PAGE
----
COURTS AND JURORS.
Transcribed from the Book
"Counties of Cumberland, Jasper and Richland Illinois"
Originally published in 1884 by F.A. Battey & Co., Chicago, Ill.
The first Circuit
Court was held in the village of
Greenup, and presided over by Hon.
William Wilson, a man of
eminent judicial ability, with Alfred Kitchell as State’s Attorney,
Ewart as Clerk. The
Grand Jurors that served on this court were as follows: M. Ruffner, foreman, Matthias Roberts, William Hutton, James Carpenter, Elcana Bright, James Phipps, Samuel Owings, Samuel B. Fairbanks, Jorden Brown, Benj. Drummond, Stephen Wait, Chipman Webster, John D.
Gardner, R. K. Boyd, Jas.
Cissna1 William E. Smith, John Feltner, David F. Smith, and David B. Frizzell. It is reported
that this jury when convened in council presented a very grotesque and
novel appearance. During the time they were transacting business they
were as sanctimonious as a Presbyterian deacon, but as soon as an
interval of leisure interposed they would straddle their oaken benches
in pairs, vis-a-vis, and engage in the harmless but scientific game of
“mumble peg,” or make a practical demonstration of each others capacity
as a “high low jack in the game.” To be skilled in this latter
accomplishment was as fashionable and indispensable in those days as it
was requisite for a swallow-tail coat of home-made jeans to be “covered
all over with shining buttons.” “Old
Davy Wisner” seems to have
been among the first unfortunates
that was introduced to this August body of juryman as a malefactor and
flagrant violator of Law and order, and although indicted was
discharged and acquitted on final trial, with the exception of one
charge of nonfeasance of his office as Justice of the Peace, for which
offense he was mulcted to the tune of five dollars.
At this time
Cumberland was struck off from Coles
County. The last assessment of taxes had not been collected, but, under
a provision of the act forming the new county, Coles was authorized to
collect it. The new county people looked upon this transaction as legal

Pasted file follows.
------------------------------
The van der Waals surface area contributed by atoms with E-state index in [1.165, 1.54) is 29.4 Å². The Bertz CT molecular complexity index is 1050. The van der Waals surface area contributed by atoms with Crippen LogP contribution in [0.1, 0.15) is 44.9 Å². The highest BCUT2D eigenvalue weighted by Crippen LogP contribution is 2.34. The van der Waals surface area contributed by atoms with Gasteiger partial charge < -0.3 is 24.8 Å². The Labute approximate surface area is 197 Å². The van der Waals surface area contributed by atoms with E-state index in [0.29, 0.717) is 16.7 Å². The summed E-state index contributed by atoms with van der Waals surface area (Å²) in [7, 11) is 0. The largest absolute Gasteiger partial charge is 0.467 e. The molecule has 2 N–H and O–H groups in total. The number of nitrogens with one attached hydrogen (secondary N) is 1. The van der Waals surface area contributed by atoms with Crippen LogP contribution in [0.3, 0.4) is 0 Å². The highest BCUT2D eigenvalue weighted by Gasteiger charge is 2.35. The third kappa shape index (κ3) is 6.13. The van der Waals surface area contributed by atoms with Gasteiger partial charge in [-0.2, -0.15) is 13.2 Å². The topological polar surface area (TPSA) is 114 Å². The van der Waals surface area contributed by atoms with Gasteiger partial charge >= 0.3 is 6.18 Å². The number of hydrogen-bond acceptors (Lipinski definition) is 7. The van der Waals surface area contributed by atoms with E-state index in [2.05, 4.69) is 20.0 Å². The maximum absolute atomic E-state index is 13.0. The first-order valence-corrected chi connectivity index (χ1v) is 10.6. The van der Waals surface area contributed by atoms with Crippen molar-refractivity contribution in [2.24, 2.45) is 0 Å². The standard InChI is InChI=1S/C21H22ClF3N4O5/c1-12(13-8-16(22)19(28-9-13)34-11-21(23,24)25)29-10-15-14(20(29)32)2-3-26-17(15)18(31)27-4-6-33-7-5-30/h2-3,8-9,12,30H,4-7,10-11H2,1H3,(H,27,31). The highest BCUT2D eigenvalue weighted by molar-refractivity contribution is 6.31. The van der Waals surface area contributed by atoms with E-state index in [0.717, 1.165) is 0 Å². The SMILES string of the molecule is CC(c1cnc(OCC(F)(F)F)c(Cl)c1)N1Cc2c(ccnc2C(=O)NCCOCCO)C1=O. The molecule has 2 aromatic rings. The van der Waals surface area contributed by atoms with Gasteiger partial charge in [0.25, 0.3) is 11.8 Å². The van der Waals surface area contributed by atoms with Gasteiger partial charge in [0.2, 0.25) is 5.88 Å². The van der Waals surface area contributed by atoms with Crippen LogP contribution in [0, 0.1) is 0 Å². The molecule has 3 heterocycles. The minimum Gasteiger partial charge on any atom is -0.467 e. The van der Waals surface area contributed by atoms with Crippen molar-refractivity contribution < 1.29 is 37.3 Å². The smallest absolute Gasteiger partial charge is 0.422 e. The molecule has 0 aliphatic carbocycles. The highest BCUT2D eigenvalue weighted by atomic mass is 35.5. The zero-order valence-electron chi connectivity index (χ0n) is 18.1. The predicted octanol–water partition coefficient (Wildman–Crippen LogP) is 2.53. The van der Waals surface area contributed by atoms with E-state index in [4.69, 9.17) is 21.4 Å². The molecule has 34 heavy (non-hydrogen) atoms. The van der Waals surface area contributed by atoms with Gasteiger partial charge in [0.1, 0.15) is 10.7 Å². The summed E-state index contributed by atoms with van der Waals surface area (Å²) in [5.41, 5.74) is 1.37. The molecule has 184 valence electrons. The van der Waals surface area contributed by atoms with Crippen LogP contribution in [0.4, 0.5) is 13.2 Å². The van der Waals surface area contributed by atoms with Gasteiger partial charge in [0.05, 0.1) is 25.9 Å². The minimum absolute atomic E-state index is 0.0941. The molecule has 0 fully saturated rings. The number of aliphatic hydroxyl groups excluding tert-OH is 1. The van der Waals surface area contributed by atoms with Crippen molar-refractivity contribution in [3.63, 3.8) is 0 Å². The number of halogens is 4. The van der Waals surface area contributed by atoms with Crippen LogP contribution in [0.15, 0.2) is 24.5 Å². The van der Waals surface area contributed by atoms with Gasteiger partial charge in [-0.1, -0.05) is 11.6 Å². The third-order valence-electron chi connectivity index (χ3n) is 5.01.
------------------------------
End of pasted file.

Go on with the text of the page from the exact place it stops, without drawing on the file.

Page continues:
robbery, and felt that it should properly have been turned over to help
the new organization bear some of the new burdens of independent
government. However, the courts could not wait for the people to pay
taxes again, nor indeed for a courthouse to be built, so an old log
schoolhouse was converted into a temple of justice, and, in justice and
respect to the officials and attorneys of that day, it must be said
that suits were as hotly contested, law and equity as impartially dealt
out, and the cause of the client as ably and earnestly advocated in the
old schoolhouse, as though it had been a costly stone structure,
erected at a cost of a million and a half of dollars. Some of the
attorneys who attended court in this building have since attained
great. celebrity. Among others was Abraham
Lincoln. One case in
particular in which Mr. Lincoln participated was the
notorious “Lustre Case,” which was brought here on change of venue from
Coles County. The charge against Lustre
was an assault with a deadly weapon, with intent to murder. Lustre was ably and earnestly
defended by Lincoln and 0. B. Ficklin, and prosecuted by
State’s Attorney Kitchell. Lustre was convicted, but through
the efforts of his counsel was afterward pardoned by the Governor on
Judge Wilson held the first
circuit court in this county. He was an able jurist, firm and
unwavering in the discharge of the duties of his position, and yet full
of sport, and enjoyed an hour of pastime or a good joke as well as
anyone. He was a lover of good horses, and was frequently a witness of
the horse races which were so common here in the early day, but while
enjoying the excitement with the keenest zest he was never betrayed
into backing his opinions with a bet.
The old log structure which served so
excellent a purpose as
schoolhouse and courtroom, stood for several years, serving in this
double capacity. It subsequently served as a warehouse, but has long
since passed away, and its site is almost forgotten.